Angelakis: More Regulation Could Equal Less Investment

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Comcast chief financial officer Michael Angelakis warned regulators at an industry conference Wednesday that any attempt by the government to impose heavy restrictions on the cable broadband business could force companies to turn off the infrastructure investment spigot.
Angelakis speaking at the Barclay's Capital 2010 Global Communications, Media and Technology conference in New York, said that Comcast was disappointed that Federal Communications Commission chairman Julius Genachowski has opted to reclassify broadband as a Title II telecommunications service, which could open the business to more onerous restrictions. Genachowski has vowed to apply a light hand to broadband regulation, and Angelakis said the industry will have to take the chairman at his word.
But he said if the regulatory environment becomes "distressed," that could force cable operators, Comcast included, to curtail investment.
The Comcast CFO pointed to his company's Wideband efforts, claiming the Philadelphia MSO has more homes passed with the ability to receive 50 Megabit per second high-speed Internet service than all of the telcos and other cable operators combined.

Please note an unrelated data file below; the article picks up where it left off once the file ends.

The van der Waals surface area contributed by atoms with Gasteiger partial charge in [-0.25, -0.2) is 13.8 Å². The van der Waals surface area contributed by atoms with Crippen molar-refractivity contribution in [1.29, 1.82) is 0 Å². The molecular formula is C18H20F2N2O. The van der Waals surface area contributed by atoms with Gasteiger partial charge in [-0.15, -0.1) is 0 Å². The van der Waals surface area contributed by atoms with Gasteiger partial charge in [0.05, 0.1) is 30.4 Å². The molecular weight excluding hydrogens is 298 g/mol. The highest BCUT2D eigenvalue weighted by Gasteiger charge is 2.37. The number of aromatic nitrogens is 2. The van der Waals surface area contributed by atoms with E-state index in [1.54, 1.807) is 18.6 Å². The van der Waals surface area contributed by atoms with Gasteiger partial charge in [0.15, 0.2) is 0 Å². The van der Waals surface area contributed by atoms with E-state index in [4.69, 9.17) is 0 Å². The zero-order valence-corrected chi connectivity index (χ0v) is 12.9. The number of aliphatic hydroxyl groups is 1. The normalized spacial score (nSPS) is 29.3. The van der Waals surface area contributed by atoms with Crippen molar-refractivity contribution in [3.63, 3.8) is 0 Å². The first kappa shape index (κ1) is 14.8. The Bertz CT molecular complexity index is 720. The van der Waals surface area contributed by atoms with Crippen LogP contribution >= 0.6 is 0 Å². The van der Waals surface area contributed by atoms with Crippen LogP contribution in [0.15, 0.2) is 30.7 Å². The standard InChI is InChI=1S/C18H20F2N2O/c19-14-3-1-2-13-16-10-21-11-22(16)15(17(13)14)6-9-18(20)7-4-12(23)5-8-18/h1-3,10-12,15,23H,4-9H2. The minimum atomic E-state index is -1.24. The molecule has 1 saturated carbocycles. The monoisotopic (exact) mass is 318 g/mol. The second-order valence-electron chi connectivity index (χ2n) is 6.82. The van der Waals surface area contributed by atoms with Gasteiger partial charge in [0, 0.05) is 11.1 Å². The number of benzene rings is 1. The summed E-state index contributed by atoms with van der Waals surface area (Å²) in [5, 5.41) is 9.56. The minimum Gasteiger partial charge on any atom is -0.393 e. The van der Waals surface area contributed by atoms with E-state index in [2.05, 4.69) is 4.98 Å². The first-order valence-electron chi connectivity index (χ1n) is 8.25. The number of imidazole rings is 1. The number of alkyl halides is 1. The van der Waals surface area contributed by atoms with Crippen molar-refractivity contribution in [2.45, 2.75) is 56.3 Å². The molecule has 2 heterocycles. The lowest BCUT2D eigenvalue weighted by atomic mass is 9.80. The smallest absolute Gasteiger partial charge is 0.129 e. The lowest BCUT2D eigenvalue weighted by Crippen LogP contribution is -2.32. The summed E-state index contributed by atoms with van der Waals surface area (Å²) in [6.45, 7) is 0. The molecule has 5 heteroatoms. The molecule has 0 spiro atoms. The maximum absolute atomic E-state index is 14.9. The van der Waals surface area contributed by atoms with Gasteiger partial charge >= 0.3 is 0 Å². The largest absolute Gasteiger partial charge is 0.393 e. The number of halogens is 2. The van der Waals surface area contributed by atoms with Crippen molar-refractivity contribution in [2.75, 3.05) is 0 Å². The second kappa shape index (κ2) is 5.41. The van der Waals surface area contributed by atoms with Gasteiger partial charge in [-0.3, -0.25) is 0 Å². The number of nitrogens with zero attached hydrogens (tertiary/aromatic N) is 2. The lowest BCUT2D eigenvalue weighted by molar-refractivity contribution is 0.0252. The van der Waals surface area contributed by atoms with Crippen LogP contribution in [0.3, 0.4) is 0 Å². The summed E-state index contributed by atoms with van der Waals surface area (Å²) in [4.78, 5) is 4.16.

"That is a meaningful investment we have made; a meaningful strategic decision we have made," Angelakis said.
"I think if the regulatory climate changes, our appetite to do those kind of things more could be negatively impacted. We will see how that plays out. Now I am optimistic that is not the case, but we will see."
Angelakis also addressed Comcast's pending NBC Universal joint venture - he expects regulatory approval by the end of the year - and added that investors should not hold their breath for another big deal.
Angelakis said that Comcast believes it has enough scale on the distribution side, so any system acquisition would have to pass an extremely rigorous set of criteria. On the business telephone side - Comcast recently purchased two competitive local exchange carriers (Cimco and NGT) for about $125 million combined - Angelakis said the same tenet holds true.
"Every banker in the country comes into Philadelphia and wants to sell us a CLEC, and it's ridiculous," Angelakis said. "We have no interest in really being aggressive on the acquisition side related to CLECs."
He added that the Cimco and NGT transactions help Comcast accelerate its entry into the medium-sized portion of small and medium-sized business. But he added that the focus is still to grow business services - currently generating about $1 billion in revenue per year - organically.